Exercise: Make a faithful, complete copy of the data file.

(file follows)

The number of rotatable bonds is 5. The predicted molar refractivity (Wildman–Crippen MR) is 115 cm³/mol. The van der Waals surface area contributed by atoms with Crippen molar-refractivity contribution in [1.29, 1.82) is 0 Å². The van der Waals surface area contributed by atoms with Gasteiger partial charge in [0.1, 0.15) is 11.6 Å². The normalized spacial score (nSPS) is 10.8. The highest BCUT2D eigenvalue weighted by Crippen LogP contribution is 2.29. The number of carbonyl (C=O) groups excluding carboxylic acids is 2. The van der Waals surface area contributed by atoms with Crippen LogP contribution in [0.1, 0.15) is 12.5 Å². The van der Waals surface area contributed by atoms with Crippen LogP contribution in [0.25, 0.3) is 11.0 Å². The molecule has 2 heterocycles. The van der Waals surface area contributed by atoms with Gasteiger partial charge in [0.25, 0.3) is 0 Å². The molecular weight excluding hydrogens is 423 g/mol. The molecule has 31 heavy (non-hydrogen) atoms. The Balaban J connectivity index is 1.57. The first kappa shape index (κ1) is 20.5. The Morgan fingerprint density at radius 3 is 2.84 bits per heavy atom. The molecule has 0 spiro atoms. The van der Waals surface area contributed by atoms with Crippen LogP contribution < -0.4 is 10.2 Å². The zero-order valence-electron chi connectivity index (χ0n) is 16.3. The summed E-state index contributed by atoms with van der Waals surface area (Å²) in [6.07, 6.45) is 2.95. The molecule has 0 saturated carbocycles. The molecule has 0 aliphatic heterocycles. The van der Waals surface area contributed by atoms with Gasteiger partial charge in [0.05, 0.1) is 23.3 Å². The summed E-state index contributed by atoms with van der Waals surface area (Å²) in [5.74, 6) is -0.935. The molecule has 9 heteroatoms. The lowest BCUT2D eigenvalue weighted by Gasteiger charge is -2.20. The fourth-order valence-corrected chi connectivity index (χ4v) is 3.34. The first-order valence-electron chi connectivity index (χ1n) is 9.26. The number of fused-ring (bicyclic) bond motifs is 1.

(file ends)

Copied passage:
The number of rotatable bonds is 5. The predicted molar refractivity (Wildman–Crippen MR) is 115 cm³/mol. The van der Waals surface area contributed by atoms with Crippen molar-refractivity contribution in [1.29, 1.82) is 0 Å². The van der Waals surface area contributed by atoms with Gasteiger partial charge in [0.1, 0.15) is 11.6 Å². The normalized spacial score (nSPS) is 10.8. The highest BCUT2D eigenvalue weighted by Crippen LogP contribution is 2.29. The number of carbonyl (C=O) groups excluding carboxylic acids is 2. The van der Waals surface area contributed by atoms with Crippen LogP contribution in [0.1, 0.15) is 12.5 Å². The van der Waals surface area contributed by atoms with Crippen LogP contribution in [0.25, 0.3) is 11.0 Å². The molecule has 2 heterocycles. The van der Waals surface area contributed by atoms with Gasteiger partial charge in [0.25, 0.3) is 0 Å². The molecular weight excluding hydrogens is 423 g/mol. The molecule has 31 heavy (non-hydrogen) atoms. The Balaban J connectivity index is 1.57. The first kappa shape index (κ1) is 20.5. The Morgan fingerprint density at radius 3 is 2.84 bits per heavy atom. The molecule has 0 spiro atoms. The van der Waals surface area contributed by atoms with Crippen LogP contribution < -0.4 is 10.2 Å². The zero-order valence-electron chi connectivity index (χ0n) is 16.3. The summed E-state index contributed by atoms with van der Waals surface area (Å²) in [6.07, 6.45) is 2.95. The molecule has 0 saturated carbocycles. The molecule has 0 aliphatic heterocycles. The van der Waals surface area contributed by atoms with Gasteiger partial charge in [0.05, 0.1) is 23.3 Å². The summed E-state index contributed by atoms with van der Waals surface area (Å²) in [5.74, 6) is -0.935. The molecule has 9 heteroatoms. The lowest BCUT2D eigenvalue weighted by Gasteiger charge is -2.20. The fourth-order valence-corrected chi connectivity index (χ4v) is 3.34. The first-order valence-electron chi connectivity index (χ1n) is 9.26. The number of fused-ring (bicyclic) bond motifs is 1.